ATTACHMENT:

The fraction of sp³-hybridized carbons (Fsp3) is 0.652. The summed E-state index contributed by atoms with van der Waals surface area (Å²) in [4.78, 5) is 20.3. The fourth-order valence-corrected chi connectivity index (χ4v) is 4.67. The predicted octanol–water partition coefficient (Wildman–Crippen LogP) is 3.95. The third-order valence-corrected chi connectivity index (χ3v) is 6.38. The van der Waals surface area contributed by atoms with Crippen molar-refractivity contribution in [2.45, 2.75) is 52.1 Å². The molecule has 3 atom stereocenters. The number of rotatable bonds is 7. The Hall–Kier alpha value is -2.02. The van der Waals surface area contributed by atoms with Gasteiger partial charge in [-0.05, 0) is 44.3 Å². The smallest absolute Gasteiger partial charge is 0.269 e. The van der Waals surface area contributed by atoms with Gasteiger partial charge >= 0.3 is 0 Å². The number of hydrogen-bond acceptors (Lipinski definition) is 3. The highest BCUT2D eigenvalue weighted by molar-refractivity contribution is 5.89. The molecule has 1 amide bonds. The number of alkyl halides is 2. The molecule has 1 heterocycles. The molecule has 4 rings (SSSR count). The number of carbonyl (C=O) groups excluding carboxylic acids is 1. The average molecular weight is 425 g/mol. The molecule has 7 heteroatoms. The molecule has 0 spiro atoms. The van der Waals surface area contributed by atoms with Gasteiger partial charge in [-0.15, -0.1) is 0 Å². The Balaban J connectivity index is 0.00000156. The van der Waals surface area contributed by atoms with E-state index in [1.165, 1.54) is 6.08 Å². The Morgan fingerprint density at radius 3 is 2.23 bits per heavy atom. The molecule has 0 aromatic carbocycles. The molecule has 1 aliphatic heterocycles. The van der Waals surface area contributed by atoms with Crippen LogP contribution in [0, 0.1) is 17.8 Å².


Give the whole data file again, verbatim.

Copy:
The fraction of sp³-hybridized carbons (Fsp3) is 0.652. The summed E-state index contributed by atoms with van der Waals surface area (Å²) in [4.78, 5) is 20.3. The fourth-order valence-corrected chi connectivity index (χ4v) is 4.67. The predicted octanol–water partition coefficient (Wildman–Crippen LogP) is 3.95. The third-order valence-corrected chi connectivity index (χ3v) is 6.38. The van der Waals surface area contributed by atoms with Crippen molar-refractivity contribution in [2.45, 2.75) is 52.1 Å². The molecule has 3 atom stereocenters. The number of rotatable bonds is 7. The Hall–Kier alpha value is -2.02. The van der Waals surface area contributed by atoms with Gasteiger partial charge in [-0.05, 0) is 44.3 Å². The smallest absolute Gasteiger partial charge is 0.269 e. The van der Waals surface area contributed by atoms with Gasteiger partial charge >= 0.3 is 0 Å². The number of hydrogen-bond acceptors (Lipinski definition) is 3. The highest BCUT2D eigenvalue weighted by molar-refractivity contribution is 5.89. The molecule has 1 amide bonds. The number of alkyl halides is 2. The molecule has 1 heterocycles. The molecule has 4 rings (SSSR count). The number of carbonyl (C=O) groups excluding carboxylic acids is 1. The average molecular weight is 425 g/mol. The molecule has 7 heteroatoms. The molecule has 0 spiro atoms. The van der Waals surface area contributed by atoms with Gasteiger partial charge in [-0.15, -0.1) is 0 Å². The Balaban J connectivity index is 0.00000156. The van der Waals surface area contributed by atoms with E-state index in [1.165, 1.54) is 6.08 Å². The Morgan fingerprint density at radius 3 is 2.23 bits per heavy atom. The molecule has 0 aromatic carbocycles. The molecule has 1 aliphatic heterocycles. The van der Waals surface area contributed by atoms with Crippen LogP contribution in [0, 0.1) is 17.8 Å².